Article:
Vulval symptoms in female recreational cyclists


  • Lizzie Harrison Department of Gynaecology, Royal Devon University Healthcare NHS Foundation Trust, Exeter, Devon, England
  • Katharine Edey Department of Gynaecology, Royal Devon University Healthcare NHS Foundation Trust, Exeter, Devon, England



Vulval symptoms, Cycling, Women


Background: Cycling is linked to altered genital sensation, numbness, pain and sexual dysfunction in males and the professional female cyclist. After noticing an increase in women presenting to gynaecology clinics with cycling related vulval symptoms, we aimed to identify the incidence, significance and management of vulval pathology among female recreational cyclists.

Methods: An anonymous online questionnaire was distributed to 5 Devon cycling clubs and promoted on the “South West Women’s Cycling” Facebook group. Participants were asked about vulval symptoms, management and if these symptoms had affected their cycling.

Results: 508 women responded to the questionnaire between the ages of 20 and 60+. Overall 221, 43.5% of women said they had been deterred from cycling due to vulval/perineal discomfort. The commonest symptom experienced was pain, 37.4%, followed by chafing, 33.3% and redness, 26.6%. Just over a fifth of women had experienced infections they attribute to cycling: 9.8% urinary tract infections, 7.5% vulvovaginal candida and 3.1% bacterial vaginosis. The most important recommendation for the management of vulval discomfort was to use a women-specific saddle with a central cut out. Other recommendations included the benefits of professional bike fit, use of chamois cream and avoidance of hair removal. The menopausal group (the modal group) also commented on the benefits of topical oestrogen to counter the effects of atrophy.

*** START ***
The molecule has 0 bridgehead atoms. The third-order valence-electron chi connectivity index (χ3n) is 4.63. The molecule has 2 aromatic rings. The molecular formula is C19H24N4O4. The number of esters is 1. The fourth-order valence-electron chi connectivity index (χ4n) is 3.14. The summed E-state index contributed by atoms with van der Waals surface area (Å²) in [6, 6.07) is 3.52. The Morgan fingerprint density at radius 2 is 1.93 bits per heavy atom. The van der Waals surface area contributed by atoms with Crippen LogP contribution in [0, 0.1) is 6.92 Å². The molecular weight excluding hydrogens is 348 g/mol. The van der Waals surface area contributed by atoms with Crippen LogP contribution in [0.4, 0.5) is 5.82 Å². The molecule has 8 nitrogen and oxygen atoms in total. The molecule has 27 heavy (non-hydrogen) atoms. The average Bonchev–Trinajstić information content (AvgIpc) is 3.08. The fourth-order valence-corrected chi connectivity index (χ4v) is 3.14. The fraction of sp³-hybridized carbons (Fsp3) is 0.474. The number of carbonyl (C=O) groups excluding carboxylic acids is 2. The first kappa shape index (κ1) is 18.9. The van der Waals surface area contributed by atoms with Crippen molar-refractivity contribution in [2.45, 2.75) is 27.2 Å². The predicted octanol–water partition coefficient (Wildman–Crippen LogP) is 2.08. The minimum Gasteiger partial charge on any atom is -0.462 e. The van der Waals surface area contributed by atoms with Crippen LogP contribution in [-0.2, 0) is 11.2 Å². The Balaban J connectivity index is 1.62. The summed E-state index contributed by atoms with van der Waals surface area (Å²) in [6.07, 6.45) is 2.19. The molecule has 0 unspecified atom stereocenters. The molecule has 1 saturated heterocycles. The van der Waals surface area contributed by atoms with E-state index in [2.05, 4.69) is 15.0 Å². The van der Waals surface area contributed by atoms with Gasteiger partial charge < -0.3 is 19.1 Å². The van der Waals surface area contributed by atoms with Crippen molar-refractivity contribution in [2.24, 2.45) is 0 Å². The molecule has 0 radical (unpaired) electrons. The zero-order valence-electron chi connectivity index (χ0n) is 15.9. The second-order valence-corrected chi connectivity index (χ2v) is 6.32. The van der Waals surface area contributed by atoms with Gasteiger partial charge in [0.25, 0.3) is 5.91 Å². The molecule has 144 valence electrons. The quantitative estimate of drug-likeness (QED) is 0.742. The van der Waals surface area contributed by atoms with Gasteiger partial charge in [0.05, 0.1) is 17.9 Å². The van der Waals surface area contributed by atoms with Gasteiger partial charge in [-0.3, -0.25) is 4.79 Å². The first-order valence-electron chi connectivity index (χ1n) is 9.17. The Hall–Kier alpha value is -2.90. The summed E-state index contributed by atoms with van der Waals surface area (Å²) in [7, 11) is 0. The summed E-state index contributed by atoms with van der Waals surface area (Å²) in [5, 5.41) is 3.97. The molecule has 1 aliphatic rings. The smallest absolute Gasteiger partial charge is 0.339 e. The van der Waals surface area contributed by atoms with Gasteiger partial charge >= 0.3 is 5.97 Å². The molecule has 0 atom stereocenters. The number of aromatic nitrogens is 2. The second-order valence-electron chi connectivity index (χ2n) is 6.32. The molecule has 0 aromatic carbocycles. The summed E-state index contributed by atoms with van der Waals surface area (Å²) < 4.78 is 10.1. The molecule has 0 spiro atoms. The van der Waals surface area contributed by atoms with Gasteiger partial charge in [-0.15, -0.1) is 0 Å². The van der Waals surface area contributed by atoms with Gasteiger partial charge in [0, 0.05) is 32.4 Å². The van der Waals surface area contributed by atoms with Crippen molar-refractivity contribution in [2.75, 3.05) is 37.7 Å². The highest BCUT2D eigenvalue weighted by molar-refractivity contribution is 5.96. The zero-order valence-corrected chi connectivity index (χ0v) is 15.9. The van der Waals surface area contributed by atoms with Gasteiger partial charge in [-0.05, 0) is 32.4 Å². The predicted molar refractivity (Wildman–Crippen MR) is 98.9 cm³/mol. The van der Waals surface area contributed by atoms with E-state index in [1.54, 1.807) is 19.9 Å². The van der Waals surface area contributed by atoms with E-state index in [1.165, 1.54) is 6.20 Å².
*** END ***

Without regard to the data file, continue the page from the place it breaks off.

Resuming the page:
Conclusions: Vulval/perineal symptoms are a significant problem for female recreational cyclists. Further research and randomised control trials into the prevention and management is required so that evidence-based guidelines can be developed.



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Original Research Articles